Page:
The median advance for traditionally published authors is “well under £6,600”, according to early findings of a survey into authors’ attitudes towards their publisher. The survey also found that bigger publishers pay more.
The "Do You Love Your Publisher?" survey was launched earlier this month and is co-produced by Jane Friedman in the States and Harry Bingham in the UK. It will be available to traditionally published authors to complete until 31st March. The hashtag #authorsay is being used on Twitter in relation to the survey. The results of the latest survey will published in The Bookseller on 10th April.
The survey found that taking advances paid only by the large trade publishers (from Penguin Random House to Bloomsbury) the median advance climbs to about £13,000. The survey asks authors a range of questions, from the level of advance they most recently received to how satisfied they were with their cover design. Of the authors who have so far completed the survey, one-third were published by a “big five” publisher, and a further fifth published by a “large trade publisher”. The majority of writers had published six or more titles already, with about half the respondents indicating that they had self-published at least one title, while a further 23% reported that they had “seriously considered” self-publishing.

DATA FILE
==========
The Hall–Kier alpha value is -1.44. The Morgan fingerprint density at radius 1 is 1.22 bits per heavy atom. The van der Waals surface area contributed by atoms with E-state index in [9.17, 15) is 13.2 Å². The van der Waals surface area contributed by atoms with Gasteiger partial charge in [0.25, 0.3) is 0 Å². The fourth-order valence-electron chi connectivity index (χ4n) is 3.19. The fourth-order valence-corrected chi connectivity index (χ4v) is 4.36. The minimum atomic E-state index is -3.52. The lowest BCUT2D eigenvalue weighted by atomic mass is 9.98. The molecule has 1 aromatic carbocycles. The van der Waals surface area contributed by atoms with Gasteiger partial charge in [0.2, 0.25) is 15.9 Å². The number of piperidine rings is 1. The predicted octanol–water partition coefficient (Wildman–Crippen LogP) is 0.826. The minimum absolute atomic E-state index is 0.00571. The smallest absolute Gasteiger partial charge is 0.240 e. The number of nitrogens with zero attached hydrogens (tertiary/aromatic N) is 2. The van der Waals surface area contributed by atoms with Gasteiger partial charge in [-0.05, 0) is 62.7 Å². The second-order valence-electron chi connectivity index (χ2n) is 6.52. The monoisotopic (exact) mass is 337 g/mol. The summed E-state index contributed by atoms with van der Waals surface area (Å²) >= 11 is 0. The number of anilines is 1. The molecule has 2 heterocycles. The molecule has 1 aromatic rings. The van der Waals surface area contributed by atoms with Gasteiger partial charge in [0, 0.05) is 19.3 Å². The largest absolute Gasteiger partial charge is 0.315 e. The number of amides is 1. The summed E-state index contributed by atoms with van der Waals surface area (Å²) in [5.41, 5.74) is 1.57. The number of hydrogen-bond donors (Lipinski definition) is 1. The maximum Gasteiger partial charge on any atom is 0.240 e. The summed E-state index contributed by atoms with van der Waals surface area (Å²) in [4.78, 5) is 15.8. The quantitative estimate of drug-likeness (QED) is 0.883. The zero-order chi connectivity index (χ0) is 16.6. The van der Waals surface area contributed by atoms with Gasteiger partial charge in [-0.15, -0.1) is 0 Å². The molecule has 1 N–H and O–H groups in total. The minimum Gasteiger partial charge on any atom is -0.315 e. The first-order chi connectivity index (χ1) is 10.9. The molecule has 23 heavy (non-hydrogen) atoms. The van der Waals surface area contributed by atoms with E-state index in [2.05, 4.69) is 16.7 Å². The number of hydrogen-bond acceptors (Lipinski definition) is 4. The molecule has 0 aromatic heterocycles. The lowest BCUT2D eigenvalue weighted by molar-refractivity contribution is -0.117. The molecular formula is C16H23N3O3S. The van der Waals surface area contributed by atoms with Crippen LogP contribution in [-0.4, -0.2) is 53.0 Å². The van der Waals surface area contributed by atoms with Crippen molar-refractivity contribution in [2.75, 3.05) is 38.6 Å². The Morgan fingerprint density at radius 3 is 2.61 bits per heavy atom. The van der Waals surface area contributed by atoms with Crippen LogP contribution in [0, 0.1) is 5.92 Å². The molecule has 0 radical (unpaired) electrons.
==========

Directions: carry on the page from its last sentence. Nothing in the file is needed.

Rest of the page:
About 70% of authors think their publishers' editorial function was good or excellent . . . but 74% of authors were never asked by their publisher for feedback. That ratio is actually worse (77%) when it comes to the large trade publishers. However, the survey has so far showed that authors are broadly satisfied with their publisher, although as previously reported more authors would switch their publisher than their agent.
Thirty-two questions long, the survey draws its "Do You Love Your Publisher?" title from a poll of some 300 professional UK authors in 2012.